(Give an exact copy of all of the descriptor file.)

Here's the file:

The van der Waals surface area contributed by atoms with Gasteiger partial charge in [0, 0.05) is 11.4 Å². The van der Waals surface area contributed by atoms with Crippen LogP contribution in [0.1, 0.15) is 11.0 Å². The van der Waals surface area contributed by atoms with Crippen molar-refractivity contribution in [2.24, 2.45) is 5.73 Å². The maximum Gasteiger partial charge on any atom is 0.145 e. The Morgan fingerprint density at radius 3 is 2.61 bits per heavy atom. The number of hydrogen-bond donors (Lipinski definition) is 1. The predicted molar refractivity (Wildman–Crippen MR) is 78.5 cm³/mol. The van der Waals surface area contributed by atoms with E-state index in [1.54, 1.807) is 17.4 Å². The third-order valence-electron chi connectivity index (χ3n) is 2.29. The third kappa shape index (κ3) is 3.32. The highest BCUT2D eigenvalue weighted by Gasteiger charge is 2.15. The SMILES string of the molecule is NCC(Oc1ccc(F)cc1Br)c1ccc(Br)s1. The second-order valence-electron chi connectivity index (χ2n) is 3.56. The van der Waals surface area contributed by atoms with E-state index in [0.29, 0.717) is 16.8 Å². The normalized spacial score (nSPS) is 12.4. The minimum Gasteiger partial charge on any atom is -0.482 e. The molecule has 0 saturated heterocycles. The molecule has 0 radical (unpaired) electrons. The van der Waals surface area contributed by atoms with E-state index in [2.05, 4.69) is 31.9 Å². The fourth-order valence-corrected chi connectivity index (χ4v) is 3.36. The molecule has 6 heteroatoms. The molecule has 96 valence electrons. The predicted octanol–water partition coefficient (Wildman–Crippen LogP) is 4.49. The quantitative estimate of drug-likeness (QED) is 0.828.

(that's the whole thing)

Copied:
The van der Waals surface area contributed by atoms with Gasteiger partial charge in [0, 0.05) is 11.4 Å². The van der Waals surface area contributed by atoms with Crippen LogP contribution in [0.1, 0.15) is 11.0 Å². The van der Waals surface area contributed by atoms with Crippen molar-refractivity contribution in [2.24, 2.45) is 5.73 Å². The maximum Gasteiger partial charge on any atom is 0.145 e. The Morgan fingerprint density at radius 3 is 2.61 bits per heavy atom. The number of hydrogen-bond donors (Lipinski definition) is 1. The predicted molar refractivity (Wildman–Crippen MR) is 78.5 cm³/mol. The van der Waals surface area contributed by atoms with E-state index in [1.54, 1.807) is 17.4 Å². The third-order valence-electron chi connectivity index (χ3n) is 2.29. The third kappa shape index (κ3) is 3.32. The highest BCUT2D eigenvalue weighted by Gasteiger charge is 2.15. The SMILES string of the molecule is NCC(Oc1ccc(F)cc1Br)c1ccc(Br)s1. The second-order valence-electron chi connectivity index (χ2n) is 3.56. The van der Waals surface area contributed by atoms with E-state index in [0.29, 0.717) is 16.8 Å². The normalized spacial score (nSPS) is 12.4. The minimum Gasteiger partial charge on any atom is -0.482 e. The molecule has 0 saturated heterocycles. The molecule has 0 radical (unpaired) electrons. The van der Waals surface area contributed by atoms with E-state index in [2.05, 4.69) is 31.9 Å². The fourth-order valence-corrected chi connectivity index (χ4v) is 3.36. The molecule has 6 heteroatoms. The molecule has 96 valence electrons. The predicted octanol–water partition coefficient (Wildman–Crippen LogP) is 4.49. The quantitative estimate of drug-likeness (QED) is 0.828.